Migration is an important global phenomenon fostering entrepreneurship. Migrants are individuals who are moving or have moved across an international border, or nationally across different regions or provinces, away from their habitual place of residence (UN Migration Agency, 2019). These individuals are considered migrants regardless of what their legal status is, whether the movement is voluntary or involuntary, what the causes for the movement are, or what the length of the stay is (UN Migration Agency, 2019). Migrants also move back to their countries of origin, constituting return migration, and often contribute to the development of local economies in multiple ways (e.g., Riddle & Brinkerhoff, 2011; Dahles, 2013; Bai et al. 2016). Migrants form ethnic communities and engage in businesses which are influenced by place and space (Light et al., 1994; Dana 2007; Galbraith et al., 2007; Urbano et al., 2011; Elo & Vemuri, 2016; Munkejord, 2017; Ramadani et al., 2019). When migrants cross national and international geographical borders, they connect markets within and/or beyond one country, leading to valuable economic development (Evansluong, 2016; Ram et al., 2017; Ojo, 2017; Elo et al., 2019a; Jones et al., 2019).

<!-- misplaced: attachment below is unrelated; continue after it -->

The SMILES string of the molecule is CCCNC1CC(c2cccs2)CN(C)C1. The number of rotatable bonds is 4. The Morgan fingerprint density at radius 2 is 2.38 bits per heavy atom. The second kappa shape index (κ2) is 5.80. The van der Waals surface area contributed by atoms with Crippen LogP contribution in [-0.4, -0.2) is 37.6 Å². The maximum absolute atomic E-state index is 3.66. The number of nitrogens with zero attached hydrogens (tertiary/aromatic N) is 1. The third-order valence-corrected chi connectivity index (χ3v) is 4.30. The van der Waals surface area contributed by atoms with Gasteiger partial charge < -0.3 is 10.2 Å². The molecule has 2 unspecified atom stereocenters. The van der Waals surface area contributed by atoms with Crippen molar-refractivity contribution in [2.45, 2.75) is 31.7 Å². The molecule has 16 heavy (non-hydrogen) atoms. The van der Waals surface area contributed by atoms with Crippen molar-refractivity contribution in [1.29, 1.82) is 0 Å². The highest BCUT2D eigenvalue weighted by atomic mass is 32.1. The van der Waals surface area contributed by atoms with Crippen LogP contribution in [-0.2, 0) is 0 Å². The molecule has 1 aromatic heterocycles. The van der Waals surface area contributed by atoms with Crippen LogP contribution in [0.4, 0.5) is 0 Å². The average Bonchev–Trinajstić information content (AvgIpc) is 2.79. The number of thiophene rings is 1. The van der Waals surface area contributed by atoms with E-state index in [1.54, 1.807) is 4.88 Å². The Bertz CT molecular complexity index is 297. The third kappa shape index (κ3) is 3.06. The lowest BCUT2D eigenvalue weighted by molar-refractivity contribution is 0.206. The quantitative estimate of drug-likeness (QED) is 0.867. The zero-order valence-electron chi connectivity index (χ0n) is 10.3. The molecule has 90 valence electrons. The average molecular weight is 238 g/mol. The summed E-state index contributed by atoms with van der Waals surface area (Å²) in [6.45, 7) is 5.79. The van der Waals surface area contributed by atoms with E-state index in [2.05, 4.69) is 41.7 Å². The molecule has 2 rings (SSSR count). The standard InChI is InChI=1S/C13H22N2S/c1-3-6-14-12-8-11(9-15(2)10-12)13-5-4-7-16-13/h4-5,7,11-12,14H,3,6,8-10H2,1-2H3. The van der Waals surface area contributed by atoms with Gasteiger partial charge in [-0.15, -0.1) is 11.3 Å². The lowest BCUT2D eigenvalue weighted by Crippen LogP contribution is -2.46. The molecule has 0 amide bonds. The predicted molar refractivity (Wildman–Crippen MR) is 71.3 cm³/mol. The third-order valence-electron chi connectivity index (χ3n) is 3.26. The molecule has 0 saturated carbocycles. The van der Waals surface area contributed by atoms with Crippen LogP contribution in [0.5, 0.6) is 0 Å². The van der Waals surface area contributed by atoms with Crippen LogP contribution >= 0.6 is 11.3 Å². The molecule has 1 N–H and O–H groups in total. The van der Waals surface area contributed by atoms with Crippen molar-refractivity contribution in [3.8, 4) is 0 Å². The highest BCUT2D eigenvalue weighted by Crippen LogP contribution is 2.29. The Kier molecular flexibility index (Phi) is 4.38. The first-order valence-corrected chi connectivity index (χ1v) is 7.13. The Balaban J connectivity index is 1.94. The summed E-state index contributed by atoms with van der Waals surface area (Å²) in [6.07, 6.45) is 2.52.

As migrants move around the world, they establish and maintain contacts with their family members in different countries. Family is recognized as a resource and an institution for entrepreneurship, which provides a basis for trust, collective actions, and a sense of community (Jack & Anderson, 2002; Aldrich & Cliff, 2003). Yet, because of migration, the meaning and roles of family span borders and contexts. Migrant entrepreneurs sustain and create family configurations and ties with other individuals in the place of origin and the place of residence (Evansluong & Ramirez-Pasillas, 2019), which we term ‘family across borders’. The literature on migrant entrepreneurship acknowledges that cross-borders activities among migrants occur to varying degrees. Some migrants maintain strong connections with their country of origin at the same time they become part of their country of residence. By contrast, other migrants reduce interaction or terminate connections to their home country in search of a better life in the country of residence (Waldinger, 2013; Park & Waldinger, 2017). Migrants can create a family with a person from the same country of origin, from the country of residence, or from a different nationality. They can choose to remain single but still keep close interactions with extended families. Such family configurations and ties might exercise an influence on entrepreneurial activities and processes, but this potential is still left unexplored (Aldrich & Cliff, 2003).